Yet in the film itself, there is no need for the children to be consciously aware of the implications behind their fascinations. The toys themselves take the liberty of presenting it for them. As the film progresses, the toys notice the gazing children and begin to play to them, coming to life through the stylistic technique of pixilation, staging a depiction of all the different aspects of military warfare. The camera pans behind the crouching soldiers as bombs explode, grenades soar and tanks move in; the mise-en-scene displays both the living and the dead, the victorious and the defeated. The lighting dims, it begins to snow, things turn cold. A terminator-eye spotlight shines towards the center of the frame, confronting the sight of one of the older boys, almost to say, “Are you sure this is what you really want?”. The camera tracks the lifeless battlefield, acting almost like a scope, as the remaining soldiers are quickly spotted and killed.

Pixilation then becomes the film’s most vivid and effective tool for merging fantasy with reality, portraying a far more graphic depiction than anything that could ever be replicated in a child’s playroom. In this version the toys/soldiers are telling the story that is in their heads to the children, who then absorb and give it back through their changing expressions. At the height of the drama they have completely merged. Munro’s toys act as puppet-masters whose purpose is to present a warning behind what is being represented, saying to the children, “You may not know it yet but when you play like this, what you are playing with is the physical representation of a human life!” Still, frozen frames of the children’s faces are displayed on the screen, now expressing a sense of awe and disbelief as the film concludes with these stills playing out in sequence. The last three stills are animated, toy-like representations of three of the children, plastic versions of innocence on the cusp of the dark, challenging the viewer’s notion of human representation by blurring the distinction between child and toy. It is as if the toys are saying, “See, it’s the same thing if I play with you.” The film ends by returning from this pixelated dream state as if nothing ever happened. The kids continue to gaze at Toyland with unconscious rapture; only the audience knows their souls may have been taken.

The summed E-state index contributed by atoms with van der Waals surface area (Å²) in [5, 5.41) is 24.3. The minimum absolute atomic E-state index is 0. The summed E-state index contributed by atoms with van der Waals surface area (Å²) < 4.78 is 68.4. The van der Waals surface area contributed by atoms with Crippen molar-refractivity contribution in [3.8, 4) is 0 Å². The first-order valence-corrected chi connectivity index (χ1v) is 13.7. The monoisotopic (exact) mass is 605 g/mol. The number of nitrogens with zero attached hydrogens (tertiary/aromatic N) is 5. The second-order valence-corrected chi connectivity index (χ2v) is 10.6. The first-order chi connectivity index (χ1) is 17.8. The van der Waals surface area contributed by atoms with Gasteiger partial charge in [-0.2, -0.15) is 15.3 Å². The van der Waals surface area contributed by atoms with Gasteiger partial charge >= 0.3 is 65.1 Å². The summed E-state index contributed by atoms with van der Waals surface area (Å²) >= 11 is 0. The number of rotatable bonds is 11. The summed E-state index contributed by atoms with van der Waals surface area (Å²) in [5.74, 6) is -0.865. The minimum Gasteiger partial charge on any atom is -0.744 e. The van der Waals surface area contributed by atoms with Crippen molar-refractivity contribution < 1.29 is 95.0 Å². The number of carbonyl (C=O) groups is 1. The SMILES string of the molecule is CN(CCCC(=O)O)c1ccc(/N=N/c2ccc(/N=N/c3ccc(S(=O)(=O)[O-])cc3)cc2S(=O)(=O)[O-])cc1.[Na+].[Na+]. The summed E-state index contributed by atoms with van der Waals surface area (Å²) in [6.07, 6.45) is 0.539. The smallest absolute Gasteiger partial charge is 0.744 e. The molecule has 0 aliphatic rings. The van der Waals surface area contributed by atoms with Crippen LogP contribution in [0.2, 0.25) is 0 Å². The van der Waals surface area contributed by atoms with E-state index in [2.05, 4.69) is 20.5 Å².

By contrasting these dualities Munro is able to illuminate the sensitivity of these issues so affectively. He traces the bloodline of influences to its source, commenting on the fragile and impressionable nature of youth by revealing the malleability of a child’s thought patterns. By presenting a kind of “What if …?” story, validating and giving voice to toys, Munro gives the viewer a clearer sense of the relevance of his vision. Do children really understand what they are seeing as they replicate adult behaviour in a ‘play’ arena of unmediated violence? Toys may stand in for the real thing but can a child distinguish at an early age or does his/her sensibility become marked at the deepest level? This film becomes a cinematic wake-up call to the repercussions behind an ignorant freedom to play out certain fantasies of real life events, here, for example, war. The impact is like a fortune-telling ‘reading’ of the potential minefield of maturation in a modern child’s life.

(Visited 47 times, 1 visits today)

Comments closed.